Watch Jake Wood's opening keynote, sponsored by ICMA-RC, through the 2019 ICMA Annual Conference Archives.

In an inspiring kickoff to the 2019 ICMA Annual Conference, Jake Wood educated and engaged the over 5,000-person crowd at the opening keynote, sponsored by ICMA-RC, in Nashville, Tennessee. Wood, the co-founder and CEO of Team Rubicon, explained chaos by painting a picture of his experience on the football field and in battle during his service as a Sergeant in the United States Marine Corps deployed to Iraq and Afghanistan as a Scout Sniper. It was the combination of his military experience and frustration over watching the aftermath of the 2010 earthquake in Haiti that lead to the creation of Team Rubicon, a nonprofit organization that recruits, trains, and deploys military veterans to disaster zones around the world and within the United States. Since that first team deployed to Haiti, Team Rubicon has scaled to 100,000 volunteers and deployed teams to some of the worst catastrophes of the century.

In his newest book, Take Command: Lessons in Leadership, Wood defines chaos and dives into the ways that leaders can break through chaos to lead in times of crisis. In this keynote session, Wood offered tangible ways in which local government leaders could take the lessons of chaos to plan and execute during and after disaster strikes.

Defining Chaos

“Chaos is around every corner,” explains Wood, “and can strike at any moment.” Before diving into his definition of chaos, he brought chaos to the plenary hall with a game of cards. Over 100 audience members had playing cards under their seat. He instructed those with cards to “find their match” in five minutes, but after he said go, he reduced the amount of time to two minutes. When audience members struggled to find their match, Wood explains what happens in chaos happened in this activity. Chaos, as Wood described, has the following attributes:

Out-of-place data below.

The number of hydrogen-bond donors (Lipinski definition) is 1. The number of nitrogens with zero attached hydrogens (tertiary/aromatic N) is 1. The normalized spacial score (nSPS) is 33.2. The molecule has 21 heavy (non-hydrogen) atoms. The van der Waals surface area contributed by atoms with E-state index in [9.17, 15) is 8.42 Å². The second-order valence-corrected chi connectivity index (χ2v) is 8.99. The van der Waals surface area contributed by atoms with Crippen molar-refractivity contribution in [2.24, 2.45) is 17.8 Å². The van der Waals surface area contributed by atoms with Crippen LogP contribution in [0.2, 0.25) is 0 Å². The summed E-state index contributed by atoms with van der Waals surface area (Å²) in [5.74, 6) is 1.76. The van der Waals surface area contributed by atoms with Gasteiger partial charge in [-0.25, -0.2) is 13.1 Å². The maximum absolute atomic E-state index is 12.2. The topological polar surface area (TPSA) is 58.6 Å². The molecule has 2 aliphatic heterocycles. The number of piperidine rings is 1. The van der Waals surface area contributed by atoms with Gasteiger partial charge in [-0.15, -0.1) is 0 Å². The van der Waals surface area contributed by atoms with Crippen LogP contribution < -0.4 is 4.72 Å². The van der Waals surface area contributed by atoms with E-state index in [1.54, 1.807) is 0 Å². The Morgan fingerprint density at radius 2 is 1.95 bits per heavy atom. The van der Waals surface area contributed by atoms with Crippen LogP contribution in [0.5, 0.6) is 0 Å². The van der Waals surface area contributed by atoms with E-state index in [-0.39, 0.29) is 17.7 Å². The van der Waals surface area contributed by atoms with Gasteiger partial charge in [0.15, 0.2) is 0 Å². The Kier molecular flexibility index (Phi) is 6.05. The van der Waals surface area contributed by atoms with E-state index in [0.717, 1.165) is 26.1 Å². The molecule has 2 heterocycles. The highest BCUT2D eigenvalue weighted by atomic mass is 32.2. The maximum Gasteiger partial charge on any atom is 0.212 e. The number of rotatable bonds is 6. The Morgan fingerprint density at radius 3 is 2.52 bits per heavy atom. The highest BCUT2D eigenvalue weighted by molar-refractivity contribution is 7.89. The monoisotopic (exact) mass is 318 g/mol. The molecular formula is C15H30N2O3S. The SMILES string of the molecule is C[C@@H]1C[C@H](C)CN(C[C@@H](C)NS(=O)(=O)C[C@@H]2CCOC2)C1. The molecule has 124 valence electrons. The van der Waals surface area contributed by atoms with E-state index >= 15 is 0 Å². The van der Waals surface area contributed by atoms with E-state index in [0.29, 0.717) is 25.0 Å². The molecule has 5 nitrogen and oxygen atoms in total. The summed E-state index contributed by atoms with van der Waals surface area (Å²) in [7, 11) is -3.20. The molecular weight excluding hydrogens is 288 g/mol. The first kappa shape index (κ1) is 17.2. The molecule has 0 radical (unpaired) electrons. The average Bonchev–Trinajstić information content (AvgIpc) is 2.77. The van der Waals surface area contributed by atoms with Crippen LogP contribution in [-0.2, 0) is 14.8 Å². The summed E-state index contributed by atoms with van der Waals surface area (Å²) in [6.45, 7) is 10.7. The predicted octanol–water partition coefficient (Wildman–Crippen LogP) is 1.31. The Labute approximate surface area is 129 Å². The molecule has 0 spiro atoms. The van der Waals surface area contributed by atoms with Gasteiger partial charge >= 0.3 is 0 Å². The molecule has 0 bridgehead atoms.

• Lack of clarity in the mission
  • Unpredictable changes in the variables
  • Uncertainly in rules
  • Unknown cause and effect

From his experience, Wood created a framework to define chaos that includes both a positive and negative perspective. The acronym for both is VUCA.

Chaos involves:

Volatility: an understanding of the levers that cause instability, but the inability to control them.

Uncertainty: the lack of predictability combined the prospects for surprise.

Complexity: countless interconnected parts and variables where causes have multi-order consequences.

Ambiguity: the causal relationships are unclear or confusing and there exists “unknown unknowns.”

When VUCA occurs, Wood explains, you have to fight back with another VUCA: vision, understanding, clarity, and agility. By keeping the big picture at the forefront, investing in the sharing of information, and communicating clearly, your best problem-solvers can be free to work through the crisis.

Conquering Chaos

With this understanding of chaos and its framework, how do leaders conquer it? Preparing yourself by becoming comfortable with being uncomfortable is key, says Wood. Coming to terms with what’s at stake and building a culture that guides decisions in the absence of orders will make you a better leader and your organization better equipped to handle disaster.

The way a leader reacts is also equally as important as the way they prepare. “Panic is contagious,” says Wood, and its critical that leaders stay calm in the face of crisis. He also mentions that, in the absence of a plan, leaders should move towards to chaos, not away from it. Taking it one step at a time will benefit in the immediate aftermath and in the long run.

Finally, local government managers should lead for speed, flexibility, and resilience. Leaders shouldn’t let perfection be the enemy of good.  

Wood left local government managers with this important point: “Chaos is real – if you aren’t preparing, you are doing a disservice to the people you lead.”

Other opening session highlights

Karen Pinkos welcomed attendees and introduced the membership to ICMA-RC’s incoming president and CEO, Lynn Ford. She also introduced members to the outgoing and ingoing board membership and reflected on the successes and challenges of her tenure as ICMA president. On Wednesday, Pinkos will move into the past president role and Jane Brautigam, city manager of Boulder, Colorado, will be inducted as the 2019–2020 ICMA president.  

Want more?

You can access this presentation and other ICMA 2019 Annual Conference sessions through the ICMA Virtual Annual Conference Archives. Available on demand, it’s a great way to participate in educational sessions presented by knowledgeable speakers and earn credits toward your ICMA-CM or AICP-CM without the cost of travel.


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